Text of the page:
The New Shul

Parshat D’varim/Shabbat Hazon

The Shabbat before the 9th of Av (the day of mourning for the destruction of Jerusalem), is called Shabbat Hazon, “the Shabbat of Vision.”¬† It takes its name from the first word of the haftarah, a harsh prophetic rebuke, which begins “The vision of Isaiah. . . “

Rabbi Avraham Yaakov of Sadigora suggested a more positive understanding of the name “Shabbat of Vision.” He taught that this Shabbat is the most precious of all Shabbatot, because it is at this darkest time of year that we most appreciate the light that Shabbat brings. Shabbat Hazon is like a lantern in a cave, whose light enables us to recognize God’s presence at a time when it is particularly hard to see.

Even during ordinary weeks, our challenges and frustrations have a way of narrowing our perspective. Our struggles to meet our obligations limit our hozons. But Shabbat gives us space to see beyond our immediate struggles. It helps us to remember what we ultimately struggle for, what makes our efforts worth it. Then, having broadened our perspective, we return to the work week with a clearer sense of purpose, and renewed energy. In that sense, every Shabbat is a “Shabbat of Vision.”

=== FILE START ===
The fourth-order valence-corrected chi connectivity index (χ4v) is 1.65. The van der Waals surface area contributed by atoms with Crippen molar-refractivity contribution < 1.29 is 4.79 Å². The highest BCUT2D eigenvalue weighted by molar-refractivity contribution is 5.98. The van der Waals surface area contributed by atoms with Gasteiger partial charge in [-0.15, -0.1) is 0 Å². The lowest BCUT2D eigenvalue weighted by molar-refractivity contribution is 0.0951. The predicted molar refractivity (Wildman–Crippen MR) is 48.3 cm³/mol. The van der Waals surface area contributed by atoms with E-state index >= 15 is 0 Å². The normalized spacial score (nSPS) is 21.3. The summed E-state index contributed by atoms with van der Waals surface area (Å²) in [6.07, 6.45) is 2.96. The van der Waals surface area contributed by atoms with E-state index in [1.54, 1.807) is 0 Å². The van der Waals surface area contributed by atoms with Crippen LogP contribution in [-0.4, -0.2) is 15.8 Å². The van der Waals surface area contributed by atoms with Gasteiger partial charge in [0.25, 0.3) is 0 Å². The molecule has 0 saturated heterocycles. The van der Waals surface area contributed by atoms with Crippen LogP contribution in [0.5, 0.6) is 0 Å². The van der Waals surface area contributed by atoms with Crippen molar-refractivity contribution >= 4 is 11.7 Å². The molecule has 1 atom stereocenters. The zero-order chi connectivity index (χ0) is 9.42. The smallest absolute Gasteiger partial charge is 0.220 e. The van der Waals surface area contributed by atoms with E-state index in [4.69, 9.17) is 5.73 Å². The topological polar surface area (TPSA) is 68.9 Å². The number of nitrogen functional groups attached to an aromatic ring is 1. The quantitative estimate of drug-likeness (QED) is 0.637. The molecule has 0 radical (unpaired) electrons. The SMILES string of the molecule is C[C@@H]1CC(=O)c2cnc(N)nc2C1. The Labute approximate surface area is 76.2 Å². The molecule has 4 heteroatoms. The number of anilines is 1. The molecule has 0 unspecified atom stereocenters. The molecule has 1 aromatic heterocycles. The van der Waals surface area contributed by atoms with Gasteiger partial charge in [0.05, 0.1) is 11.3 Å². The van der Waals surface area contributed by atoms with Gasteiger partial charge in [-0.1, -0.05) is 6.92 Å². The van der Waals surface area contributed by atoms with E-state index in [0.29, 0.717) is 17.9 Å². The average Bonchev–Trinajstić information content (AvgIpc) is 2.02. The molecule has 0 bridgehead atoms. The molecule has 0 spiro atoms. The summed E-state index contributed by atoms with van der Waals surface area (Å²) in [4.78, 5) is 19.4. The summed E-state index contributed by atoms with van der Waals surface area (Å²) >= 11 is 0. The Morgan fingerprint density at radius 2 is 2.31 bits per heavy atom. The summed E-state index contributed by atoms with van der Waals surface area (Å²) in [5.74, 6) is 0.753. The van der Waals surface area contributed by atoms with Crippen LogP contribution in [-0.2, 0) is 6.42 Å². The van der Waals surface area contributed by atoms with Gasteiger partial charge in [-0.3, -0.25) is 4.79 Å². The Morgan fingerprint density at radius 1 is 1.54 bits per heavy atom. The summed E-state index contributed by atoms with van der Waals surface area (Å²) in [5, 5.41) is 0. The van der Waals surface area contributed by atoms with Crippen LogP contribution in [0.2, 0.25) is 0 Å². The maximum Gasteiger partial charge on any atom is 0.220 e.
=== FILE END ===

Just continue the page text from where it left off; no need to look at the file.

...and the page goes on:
May the Shabbat that we build together be a source of vision, and wisdom, for us when we need it most.

  • The New Shul’s Shabbat services¬†are on Friday evenings from 6 to 7 pm, and on Saturday mornings from 9 am to 12 noon. This Shabbat, August 10, the kiddush-lunch will be sponsored by the Harrell family in celebration of their conversion to Judaism.
  • Childcare is available on Shabbat mornings from 10 am to noon.
  • Minyanim during the week are on Sunday mornings at 9:30 am, and Monday, Tuesday, Wednesday and Thursday evenings at 7 pm.
  • Join us on the evening of the 9th of Av, Saturday August 10, at 8:30 pm for the reading of Eikhah (the book of Lamentations), and text study and discussion.